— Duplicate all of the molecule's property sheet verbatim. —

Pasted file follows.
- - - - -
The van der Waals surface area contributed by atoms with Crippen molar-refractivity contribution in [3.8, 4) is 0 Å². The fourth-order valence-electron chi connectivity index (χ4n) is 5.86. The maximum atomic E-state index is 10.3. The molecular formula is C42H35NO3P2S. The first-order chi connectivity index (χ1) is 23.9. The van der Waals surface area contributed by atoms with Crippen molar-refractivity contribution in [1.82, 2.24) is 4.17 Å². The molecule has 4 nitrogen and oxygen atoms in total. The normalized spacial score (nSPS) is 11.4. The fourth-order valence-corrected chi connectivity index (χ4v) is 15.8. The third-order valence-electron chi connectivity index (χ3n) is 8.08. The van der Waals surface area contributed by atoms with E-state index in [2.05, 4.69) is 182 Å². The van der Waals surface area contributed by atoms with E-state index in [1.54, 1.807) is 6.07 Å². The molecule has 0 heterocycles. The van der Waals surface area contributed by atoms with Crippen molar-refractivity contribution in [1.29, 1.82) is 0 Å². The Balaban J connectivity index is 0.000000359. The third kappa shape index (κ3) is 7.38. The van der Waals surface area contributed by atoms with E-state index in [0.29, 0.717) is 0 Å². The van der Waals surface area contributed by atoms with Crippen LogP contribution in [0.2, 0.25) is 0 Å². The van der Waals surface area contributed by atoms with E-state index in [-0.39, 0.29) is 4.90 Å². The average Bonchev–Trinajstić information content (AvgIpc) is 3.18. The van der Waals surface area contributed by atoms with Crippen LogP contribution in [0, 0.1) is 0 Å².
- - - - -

The van der Waals surface area contributed by atoms with Crippen molar-refractivity contribution in [3.8, 4) is 0 Å². The fourth-order valence-electron chi connectivity index (χ4n) is 5.86. The maximum atomic E-state index is 10.3. The molecular formula is C42H35NO3P2S. The first-order chi connectivity index (χ1) is 23.9. The van der Waals surface area contributed by atoms with Crippen molar-refractivity contribution in [1.82, 2.24) is 4.17 Å². The molecule has 4 nitrogen and oxygen atoms in total. The normalized spacial score (nSPS) is 11.4. The fourth-order valence-corrected chi connectivity index (χ4v) is 15.8. The third-order valence-electron chi connectivity index (χ3n) is 8.08. The van der Waals surface area contributed by atoms with E-state index in [2.05, 4.69) is 182 Å². The van der Waals surface area contributed by atoms with E-state index in [1.54, 1.807) is 6.07 Å². The molecule has 0 heterocycles. The van der Waals surface area contributed by atoms with Crippen molar-refractivity contribution in [1.29, 1.82) is 0 Å². The Balaban J connectivity index is 0.000000359. The third kappa shape index (κ3) is 7.38. The van der Waals surface area contributed by atoms with E-state index in [0.29, 0.717) is 0 Å². The van der Waals surface area contributed by atoms with Crippen LogP contribution in [0.2, 0.25) is 0 Å². The van der Waals surface area contributed by atoms with E-state index in [-0.39, 0.29) is 4.90 Å². The average Bonchev–Trinajstić information content (AvgIpc) is 3.18. The van der Waals surface area contributed by atoms with Crippen LogP contribution in [0, 0.1) is 0 Å².